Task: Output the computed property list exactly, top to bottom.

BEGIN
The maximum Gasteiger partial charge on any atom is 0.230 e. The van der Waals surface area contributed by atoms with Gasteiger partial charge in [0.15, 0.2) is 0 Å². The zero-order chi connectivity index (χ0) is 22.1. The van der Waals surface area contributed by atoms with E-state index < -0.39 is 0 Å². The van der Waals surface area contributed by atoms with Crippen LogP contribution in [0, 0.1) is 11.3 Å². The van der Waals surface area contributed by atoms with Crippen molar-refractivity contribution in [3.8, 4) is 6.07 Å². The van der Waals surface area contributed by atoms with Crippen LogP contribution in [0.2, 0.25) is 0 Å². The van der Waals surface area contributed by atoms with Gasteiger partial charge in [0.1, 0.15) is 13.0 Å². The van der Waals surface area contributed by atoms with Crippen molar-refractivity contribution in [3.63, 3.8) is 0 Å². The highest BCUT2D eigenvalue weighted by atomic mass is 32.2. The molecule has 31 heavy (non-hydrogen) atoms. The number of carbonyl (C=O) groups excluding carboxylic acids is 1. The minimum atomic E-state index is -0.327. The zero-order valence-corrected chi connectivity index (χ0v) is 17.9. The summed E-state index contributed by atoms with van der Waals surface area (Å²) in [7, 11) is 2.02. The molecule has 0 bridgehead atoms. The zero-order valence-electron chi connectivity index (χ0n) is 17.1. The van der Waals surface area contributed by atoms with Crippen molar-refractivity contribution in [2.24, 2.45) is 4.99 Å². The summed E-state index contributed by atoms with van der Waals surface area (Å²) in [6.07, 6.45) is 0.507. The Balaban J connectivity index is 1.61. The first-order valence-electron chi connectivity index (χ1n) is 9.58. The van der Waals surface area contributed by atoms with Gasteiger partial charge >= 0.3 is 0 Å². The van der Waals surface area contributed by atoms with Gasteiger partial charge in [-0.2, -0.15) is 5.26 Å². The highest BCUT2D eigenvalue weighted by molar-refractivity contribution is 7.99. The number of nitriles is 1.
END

The maximum Gasteiger partial charge on any atom is 0.230 e. The van der Waals surface area contributed by atoms with Gasteiger partial charge in [0.15, 0.2) is 0 Å². The zero-order chi connectivity index (χ0) is 22.1. The van der Waals surface area contributed by atoms with E-state index < -0.39 is 0 Å². The van der Waals surface area contributed by atoms with Crippen LogP contribution in [0, 0.1) is 11.3 Å². The van der Waals surface area contributed by atoms with Crippen molar-refractivity contribution in [3.8, 4) is 6.07 Å². The van der Waals surface area contributed by atoms with Crippen LogP contribution in [0.2, 0.25) is 0 Å². The van der Waals surface area contributed by atoms with Gasteiger partial charge in [0.1, 0.15) is 13.0 Å². The van der Waals surface area contributed by atoms with Crippen molar-refractivity contribution in [3.63, 3.8) is 0 Å². The highest BCUT2D eigenvalue weighted by atomic mass is 32.2. The molecule has 31 heavy (non-hydrogen) atoms. The number of carbonyl (C=O) groups excluding carboxylic acids is 1. The minimum atomic E-state index is -0.327. The zero-order valence-corrected chi connectivity index (χ0v) is 17.9. The summed E-state index contributed by atoms with van der Waals surface area (Å²) in [7, 11) is 2.02. The molecule has 0 bridgehead atoms. The zero-order valence-electron chi connectivity index (χ0n) is 17.1. The van der Waals surface area contributed by atoms with Crippen molar-refractivity contribution in [2.24, 2.45) is 4.99 Å². The summed E-state index contributed by atoms with van der Waals surface area (Å²) in [6.07, 6.45) is 0.507. The Balaban J connectivity index is 1.61. The first-order valence-electron chi connectivity index (χ1n) is 9.58. The van der Waals surface area contributed by atoms with Gasteiger partial charge >= 0.3 is 0 Å². The van der Waals surface area contributed by atoms with Gasteiger partial charge in [-0.2, -0.15) is 5.26 Å². The highest BCUT2D eigenvalue weighted by molar-refractivity contribution is 7.99. The number of nitriles is 1.